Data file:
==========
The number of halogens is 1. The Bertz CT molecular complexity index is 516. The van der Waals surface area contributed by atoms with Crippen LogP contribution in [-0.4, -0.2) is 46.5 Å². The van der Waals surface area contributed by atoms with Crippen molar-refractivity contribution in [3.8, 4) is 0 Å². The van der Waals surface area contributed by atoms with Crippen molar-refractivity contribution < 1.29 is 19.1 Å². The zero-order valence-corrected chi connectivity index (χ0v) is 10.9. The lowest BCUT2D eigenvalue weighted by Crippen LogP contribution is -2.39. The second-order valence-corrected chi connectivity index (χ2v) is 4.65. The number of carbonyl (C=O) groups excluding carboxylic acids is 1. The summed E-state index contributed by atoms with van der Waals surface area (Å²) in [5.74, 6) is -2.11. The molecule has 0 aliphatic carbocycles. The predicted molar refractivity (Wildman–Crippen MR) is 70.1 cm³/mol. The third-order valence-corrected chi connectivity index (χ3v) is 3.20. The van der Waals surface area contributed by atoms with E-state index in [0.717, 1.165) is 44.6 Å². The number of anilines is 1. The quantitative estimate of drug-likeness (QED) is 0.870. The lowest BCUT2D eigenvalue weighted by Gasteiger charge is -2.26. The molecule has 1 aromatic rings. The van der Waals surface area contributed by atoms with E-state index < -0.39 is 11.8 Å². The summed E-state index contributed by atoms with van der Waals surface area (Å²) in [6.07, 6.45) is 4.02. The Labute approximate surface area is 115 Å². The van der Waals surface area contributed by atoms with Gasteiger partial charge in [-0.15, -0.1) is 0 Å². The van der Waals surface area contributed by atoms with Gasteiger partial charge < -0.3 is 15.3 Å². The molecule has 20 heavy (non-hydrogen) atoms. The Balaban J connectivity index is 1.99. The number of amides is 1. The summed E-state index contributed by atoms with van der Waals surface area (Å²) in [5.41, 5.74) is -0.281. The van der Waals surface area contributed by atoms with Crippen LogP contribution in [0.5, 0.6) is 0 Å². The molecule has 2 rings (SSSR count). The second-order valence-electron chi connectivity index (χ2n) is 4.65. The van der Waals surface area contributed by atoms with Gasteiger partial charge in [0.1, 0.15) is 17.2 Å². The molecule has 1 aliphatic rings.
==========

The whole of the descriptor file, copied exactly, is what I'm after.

The number of halogens is 1. The Bertz CT molecular complexity index is 516. The van der Waals surface area contributed by atoms with Crippen LogP contribution in [-0.4, -0.2) is 46.5 Å². The van der Waals surface area contributed by atoms with Crippen molar-refractivity contribution in [3.8, 4) is 0 Å². The van der Waals surface area contributed by atoms with Crippen molar-refractivity contribution < 1.29 is 19.1 Å². The zero-order valence-corrected chi connectivity index (χ0v) is 10.9. The lowest BCUT2D eigenvalue weighted by Crippen LogP contribution is -2.39. The second-order valence-corrected chi connectivity index (χ2v) is 4.65. The number of carbonyl (C=O) groups excluding carboxylic acids is 1. The summed E-state index contributed by atoms with van der Waals surface area (Å²) in [5.74, 6) is -2.11. The molecule has 0 aliphatic carbocycles. The predicted molar refractivity (Wildman–Crippen MR) is 70.1 cm³/mol. The third-order valence-corrected chi connectivity index (χ3v) is 3.20. The van der Waals surface area contributed by atoms with E-state index in [0.717, 1.165) is 44.6 Å². The number of anilines is 1. The quantitative estimate of drug-likeness (QED) is 0.870. The lowest BCUT2D eigenvalue weighted by Gasteiger charge is -2.26. The molecule has 1 aromatic rings. The van der Waals surface area contributed by atoms with E-state index < -0.39 is 11.8 Å². The summed E-state index contributed by atoms with van der Waals surface area (Å²) in [6.07, 6.45) is 4.02. The Labute approximate surface area is 115 Å². The van der Waals surface area contributed by atoms with Gasteiger partial charge in [-0.15, -0.1) is 0 Å². The van der Waals surface area contributed by atoms with Gasteiger partial charge < -0.3 is 15.3 Å². The molecule has 20 heavy (non-hydrogen) atoms. The Balaban J connectivity index is 1.99. The number of amides is 1. The summed E-state index contributed by atoms with van der Waals surface area (Å²) in [5.41, 5.74) is -0.281. The van der Waals surface area contributed by atoms with Crippen LogP contribution in [0.5, 0.6) is 0 Å². The molecule has 2 rings (SSSR count). The second-order valence-electron chi connectivity index (χ2n) is 4.65. The van der Waals surface area contributed by atoms with Gasteiger partial charge in [0.1, 0.15) is 17.2 Å². The molecule has 1 aliphatic rings.